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Beautiful or Beastly? Two Reviewers Consider Disney’s Hit Musical

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Photo by: John Desmond

Photo by: John Desmond

Photo by: John Desmond

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Disney’s recent string of live-action movies has created hype among Disney-lovers, and the announcement of Beauty and the Beast has taken the trend in a new direction. Unlike other Disney features, Beauty and the Beast is a musical, and stars Emma Watson as Belle and Dan Stevens as the Beast.

Here, two Comenian staff writers share their perspectives on Disney’s new hit, sharing their strong opinions on the film’s successes and failures.

Give Me Evermore of Beauty and the Beast, by Katelyn Snyder

Musicals have never been my thing, so at the beginning of the movie I was nervous about the extensive amount of singing. Fortunately, the film became much more balanced and plot-based with the songs highlighting certain scenes rather than defining them. The songs, in my opinion, were performed well, and I enjoyed the song “Evermore” sung by Beast because it gave the monster a more human characterization.

Beast, as compared to the character in the original movie, seemed more relatable. In the new production, he had more of a backstory that helped to contribute to his character development. This helped the audience to connect more to the character. Beast had an interesting personality, which was both quirky and adorable, which contrasted with his bestial appearance.

The opposite of the Beast, Gaston became more despicable as the movie progressed. Gaston is much more of a static character than Beast, but he does have some negative character development. Gaston is selfish and shallow, willing to do anything to accomplish his petty goals. The actions he takes throughout the movie become more desperate and evil as he strives to marry Belle. The movie would be incomplete without the villain, causing many fans to have a love-hate relationship with Gaston.

Beauty and the Beast was a very relatable and inclusive movie. Each of the cursed residents of the castle had different and distinct personalities, and the same for the human characters. In addition, they utilized a seemingly gay character and a cross-dressing or potentially transgender character during a brief scene.

As with any production, not everyone will like the choices in the movie. For some people, like me, character development is one aspect I highly enjoy watching, whereas for others it may be the visuals or acting choices. Although I believe that what the production lacks, it makes up for in the plot and characterization.

Tale as Old as Time…And Maybe Too Old to Keep Remaking, by John Desmond

Beauty and the Beast  was not the first remake animated film by Disney, nor will it be the last, but it was highly anticipated and in box office numbers there is certainly a lot of beauty in the hundreds of millions of dollars that it made just on opening weekend alone. However, there is much more to the film than just the numbers, and there are certainly some critiques.

While many aspects of the movie were deserving of praise, there were quite a few aspects which could have been vastly improved. We all know Hermoine Granger — Emma Watson — was cast as the brilliant teenage witch in the Harry Potter series, and maybe after concluding those movies, she should’ve found a more prosperous career somewhere else. The choice to play her as Belle was not at all appropriate: Belle’s not English, and Belle can sing. Apart from the fact that I felt like at any point in time Belle was going to be askin’ me for a spot of tea wif’ a crumpet, Watson’s thick British accent did not help her case as an actor. You are constantly reminded of her childish face getting ready to head to a potions class, and the animated film certainly portrays Belle as having a much more mature appearance.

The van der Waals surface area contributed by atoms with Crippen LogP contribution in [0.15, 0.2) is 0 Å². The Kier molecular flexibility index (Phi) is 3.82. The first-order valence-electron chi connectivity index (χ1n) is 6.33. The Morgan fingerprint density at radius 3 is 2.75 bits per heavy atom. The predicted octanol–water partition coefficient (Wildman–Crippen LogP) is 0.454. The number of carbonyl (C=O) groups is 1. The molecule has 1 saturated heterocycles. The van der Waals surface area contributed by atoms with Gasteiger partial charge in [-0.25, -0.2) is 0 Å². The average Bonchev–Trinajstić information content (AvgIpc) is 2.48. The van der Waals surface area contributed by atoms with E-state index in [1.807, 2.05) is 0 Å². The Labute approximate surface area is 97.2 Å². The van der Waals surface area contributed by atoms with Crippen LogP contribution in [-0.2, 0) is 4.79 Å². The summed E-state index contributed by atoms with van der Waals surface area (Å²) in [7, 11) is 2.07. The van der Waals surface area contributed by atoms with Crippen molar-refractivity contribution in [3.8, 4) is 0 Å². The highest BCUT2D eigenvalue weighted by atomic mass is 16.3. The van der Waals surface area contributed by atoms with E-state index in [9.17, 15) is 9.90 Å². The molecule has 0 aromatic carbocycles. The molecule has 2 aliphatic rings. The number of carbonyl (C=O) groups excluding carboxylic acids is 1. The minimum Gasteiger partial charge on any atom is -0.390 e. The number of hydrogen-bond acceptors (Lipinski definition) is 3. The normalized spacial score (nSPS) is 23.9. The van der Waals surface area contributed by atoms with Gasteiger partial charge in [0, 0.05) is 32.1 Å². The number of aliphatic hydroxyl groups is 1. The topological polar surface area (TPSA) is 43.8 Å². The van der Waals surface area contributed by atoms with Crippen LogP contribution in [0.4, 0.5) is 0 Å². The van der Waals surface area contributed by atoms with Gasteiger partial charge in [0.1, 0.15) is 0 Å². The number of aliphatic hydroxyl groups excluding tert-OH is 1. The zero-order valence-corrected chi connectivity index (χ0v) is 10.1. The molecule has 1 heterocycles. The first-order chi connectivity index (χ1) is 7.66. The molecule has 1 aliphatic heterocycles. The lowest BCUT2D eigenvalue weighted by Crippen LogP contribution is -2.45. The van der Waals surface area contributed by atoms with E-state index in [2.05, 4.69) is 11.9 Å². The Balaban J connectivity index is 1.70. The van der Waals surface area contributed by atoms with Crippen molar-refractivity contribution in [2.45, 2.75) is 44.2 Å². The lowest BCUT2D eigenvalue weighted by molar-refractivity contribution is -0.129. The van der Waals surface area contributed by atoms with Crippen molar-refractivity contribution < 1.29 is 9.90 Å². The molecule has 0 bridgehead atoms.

Sound editors certainly had a field day, right from the opening scene with Watson’s singing, or I should say lack thereof. Two completely different voices echoed throughout the theater and at any point that Watson sang, you just couldn’t actually picture her singing “Something There” in regards to feelings for the Beast or that a singing voice was most certainly not there.

A co-star of Watson’s–Emma Thompson–was also a poor casting choice. Again, she’s from the wizarding world of Harry Potter, and she should have stayed there. While Thompson’s voice was much more pleasant than Watson’s, her voice was too cheerful and uplifting, especially when it came time for the pinnacle point in the movie, “Beauty and the Beast.”

The whole movie is solely centered on a song and dance, both of which were certainly quirky. The dance between Belle and the Beast did not represent the intimacy and the “falling in love” aspect to their relationship. The two seemed more distant than together, and not to mention the song was rushed. Emma Thompson had one job–ONE JOB–to sing timidly, reservedly, and have a soft tone to “Beauty and the Beast.” In fact that’s the title of the movie. However the song was rushed, it was sung too high, and Thompson’s words were too sharp and precise. Her song did not flow to create a soothing melody; expectations were hardly touched. Those were my two biggest complaints, and Disney should pay closer attention to their casting choices; they decide to cast actors and actresses who cannot sing. The talent pool is quite large, so find a fish or two that can actually sing.

Disney’s Beauty and The Beast was certainly a blockbuster hit by the numbers–numbers that is in regards to the enormous revenue the movie has generated. Diversions from the original story, poor casting choices, and a rushed love song, certainly detracted from what could’ve been a much more celebrated film.  

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